How to Disconnect in an Overly Connected World

We live in an increasingly digital age. As a society, we are almost always plugged into the Internet and connected to one another. There’s no denying the benefits this can have for keeping us closer, but we are also subjected to dangers with such constant exposure. A PEW Research Center study found that in 2019, 81% of Americans reported owning a smartphone—a startling jump from 35% in 2011.  But what’s more concerning is the statistics of smartphone addiction; King University’s 2017 study found that 50% of teens and 59% of adults showed clear signs of addictive behavior. Those percentages are undoubtedly even higher three years later.

That brings us to the question at hand: how can we possibly disconnect when we live in such a technology-centric environment? If you have ever felt the desire to break free from the connectivity of the world, you aren’t alone, and it’s not impossible—even if it seems so. Try taking these steps, big and small, to cut back on your phone and Internet usage and start to disconnect in our overly-connected world.

Set time limits on your apps and phone—and stick to them

As a person who admittedly uses a cell phone for too many hours in the day, I understand how difficult it can be to set limits on social media apps and to track your phone usage. It can even be unsettling to see how much time you actually do spend online or how fast it goes. But taking advantage of built-in time limits on devices—or setting your own—can make a big difference and help you self-monitor the time you’re putting into the Internet.

Apps like Instagram now have their own time limit features. You can set a time limit for how long you can spend scrolling under Instagram’s settings in the app. It will send you a warning when you’ve reached your limit. You can also invest in apps like Offtime, which allow you to choose time limits for all apps and select which apps you’d like to turn off. Regardless of the limits you choose to set for yourself, the most important thing is to stick by them.
disconnect from social media

For social media apps that you find yourself clicking on constantly, it’s great to take a break entirely by deleting the app. Deleting the app won’t harm your account in any way, and you can redownload at any time, but it forces you to disconnect temporarily and focus on what’s in front of you.

Turn off all unimportant notifications

Similarly, make sure to mute all notifications that aren’t important. Even if you aren’t on the apps actively, having notifications pour onto your computer or phone screen can seriously distract from the real world. It will keep you connected even when you’re trying to stay Internet-free for a while. You can also try using your device’s Do Not Disturb feature to mute all notifications temporarily if you’re really going for an hour or two of disconnected freedom.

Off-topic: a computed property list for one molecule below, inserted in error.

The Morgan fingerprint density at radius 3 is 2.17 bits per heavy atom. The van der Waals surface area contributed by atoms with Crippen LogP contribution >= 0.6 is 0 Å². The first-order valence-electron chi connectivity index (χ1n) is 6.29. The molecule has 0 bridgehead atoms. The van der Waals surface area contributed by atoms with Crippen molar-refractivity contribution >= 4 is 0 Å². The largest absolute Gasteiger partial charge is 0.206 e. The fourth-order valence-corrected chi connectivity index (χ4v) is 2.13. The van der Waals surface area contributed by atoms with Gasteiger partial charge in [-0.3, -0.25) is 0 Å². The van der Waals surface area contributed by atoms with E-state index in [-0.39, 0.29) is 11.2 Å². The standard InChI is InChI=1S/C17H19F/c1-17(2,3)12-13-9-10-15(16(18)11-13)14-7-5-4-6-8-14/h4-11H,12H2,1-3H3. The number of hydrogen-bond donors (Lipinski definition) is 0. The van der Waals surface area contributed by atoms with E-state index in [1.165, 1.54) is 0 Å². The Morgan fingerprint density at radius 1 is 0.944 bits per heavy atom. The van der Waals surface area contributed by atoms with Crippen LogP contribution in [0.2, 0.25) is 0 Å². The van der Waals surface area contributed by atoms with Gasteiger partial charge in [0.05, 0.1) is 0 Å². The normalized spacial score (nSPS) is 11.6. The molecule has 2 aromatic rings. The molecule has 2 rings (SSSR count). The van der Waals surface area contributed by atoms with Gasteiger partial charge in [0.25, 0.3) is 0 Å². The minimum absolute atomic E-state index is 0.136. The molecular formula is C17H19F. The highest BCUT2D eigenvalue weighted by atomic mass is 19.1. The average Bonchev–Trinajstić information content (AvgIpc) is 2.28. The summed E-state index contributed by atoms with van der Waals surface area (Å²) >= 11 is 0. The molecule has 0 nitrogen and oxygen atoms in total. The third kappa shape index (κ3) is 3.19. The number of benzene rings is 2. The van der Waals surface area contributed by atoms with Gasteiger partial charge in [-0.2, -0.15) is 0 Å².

Use social media sparingly

Social media is one of the biggest pitfalls when we try to disconnect. Social media is not only fun, but it’s addicting; it is challenging to step away, and why would we want to anyways?

In truth, it’s much healthier for us to live in the moment rather than online. Social media of all kinds can distract from that. Using social media sparingly involves things like:

  • Only checking a couple times a day, and for short amounts of time
  • Periodically taking “social media breaks” to disconnect entirely and refresh our minds
  • Considering if what we’re about to post really needs to be shared with the public

Remember that social media is also a very carefully constructed online world; it isn’t real life. Immersing ourselves in social media can be harmful, especially for teens and young adults. Using social media responsibly also means that we need to be smart and safe when using social media apps.

Set a dedicated electronics-free hour each day

Selecting just an hour each day to be completely disconnected can help significantly with mental and physical health. This hour can vary by day, or you can pick a time and stick with it—whatever works best for you and your schedule. However, a great time to be electronics-free is before bed, as electronics are proven to stimulate your mind. This interrupts your body’s natural circadian rhythm and makes it harder to fall asleep.

Make small changes that add up

Little things can make a difference in helping you disconnect too. For example, don’t use your phone as your alarm clock in the morning; try an alarm clock. This will lessen the temptation to jump on your phone as soon as you open your eyes. Don’t use your phone when you’re bored, either, as this can be a dangerous habit that results in dependency. If you see that you’re reaching for your phone out of habit, make a conscious effort to stop. Ask yourself if you truly need to be connected at that moment.  

As hard as it is to disconnect in our overly-connected world, the commitment is more than worth it. We can appreciate all that the Internet has done to allow us to be linked with others and still recognize that it’s important to step back once in a while. Overall, the best thing to do is to look at your own life and evaluate if you are really and truly happy with the way you spend your time. Think you might be ready for a change? Try disconnecting for a while and see all the benefits it can bring.